Who’s afraid of the ‘white working class’?

Whiteness is not important to working-class identity but, empirically, British workers are mostly white.

James Heartfield

Topics Brexit Politics UK

One of the perennial arguments over Brexit is about who voted to leave the EU. The evidence is clear. More working-class voters wanted to leave than remain. More upper- and middle-class voters wanted to remain than to leave. The better off you were, the more likely you were to be a Remainer.

With political parties positioning themselves for the next General Election, the argument about where Labour’s support will come from is heating up. Many people have made the point that by committing itself so clearly to a Remain position, the Labour Party is cutting itself off from its traditional voters – various estimates suggest that somewhere between three and five million of Labour’s 2017 voters voted Leave.

Critics like trade unionist Paul Embery, RMT activist Eddie Dempsey and political scientist Matthew Goodwin have argued that Labour is sacrificing its traditional voters in the north of England to the metropolitan middle classes that tend to dominate the party membership (three quarters of Labour members are in the top social grades, ABC1).

All of this is a red flag to the Labour left’s cheerleaders. In particular, they object to the characterisation of the party’s traditional supporters as ‘white working class’. Instead, says Owen Jones in a blog post, ‘the British working class is a rainbow of diversity’. Jones goes on to argue:

‘This is a bombshell, I know, but working-class people are also gay, lesbian, bisexual or trans, and indeed many “gay villages” have an overtly working-class ethos. We often hear “white working class” bandied around, when working-class communities and workplaces are the most likely to be mixed – see: urban working-class communities in Manchester, Birmingham, Glasgow or London.’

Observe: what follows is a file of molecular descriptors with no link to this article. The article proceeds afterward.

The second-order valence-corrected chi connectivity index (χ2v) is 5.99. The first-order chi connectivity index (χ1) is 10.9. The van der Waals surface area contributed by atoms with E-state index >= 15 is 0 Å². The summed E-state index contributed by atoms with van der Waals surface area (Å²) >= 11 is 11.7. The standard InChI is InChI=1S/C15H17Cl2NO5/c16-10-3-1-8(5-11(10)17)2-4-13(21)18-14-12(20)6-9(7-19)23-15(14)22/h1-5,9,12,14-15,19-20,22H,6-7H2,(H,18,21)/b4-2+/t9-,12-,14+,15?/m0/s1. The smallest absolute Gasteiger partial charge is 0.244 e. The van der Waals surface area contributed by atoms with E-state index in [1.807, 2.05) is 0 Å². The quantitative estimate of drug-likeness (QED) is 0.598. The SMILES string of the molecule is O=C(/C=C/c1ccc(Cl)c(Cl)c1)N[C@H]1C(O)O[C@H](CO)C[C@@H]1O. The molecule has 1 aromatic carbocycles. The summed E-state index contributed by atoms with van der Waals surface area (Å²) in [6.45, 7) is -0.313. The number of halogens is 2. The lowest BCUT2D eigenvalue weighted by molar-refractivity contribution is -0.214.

He has a point. The working class is indeed diverse. It has been made and remade by successive waves of urbanisation and migration – first from the countryside, then from Ireland, after that from the Caribbean and Indian sub-continent, and more recently from Africa and Eastern Europe.

But even allowing the history of migration, the working class in Britain today is not quite the ‘rainbow of diversity’ that Owen Jones imagines. According to the most recent Labour Force Survey, the British workforce is around 88 per cent white. Many working-class people are gay, of course – but as a proportion, only 1.9 per cent of routine and manual workers identify as gay, lesbian or bisexual, according to the Office for National Statistics.

When we talk about the ‘white working-class’ – or what is sometimes said to be a euphemism for it, the ‘traditional working class’ – there is a confusion about what people mean. Empirically speaking, most working-class people in Britain are white and straight. But that does not mean that being white or straight are important to them as a social identity. All the evidence would appear to show that in terms of social attitudes, people in Britain as a whole are becoming more liberal, on matters of race and on sex and sexual identity. Despite the many claims that the Brexit vote shows people are becoming more hostile to migrants, the timeframe of the Brexit campaign coincides with a reversal of attitudes on migration. More people now think that immigration is positive for the country than think it is negative.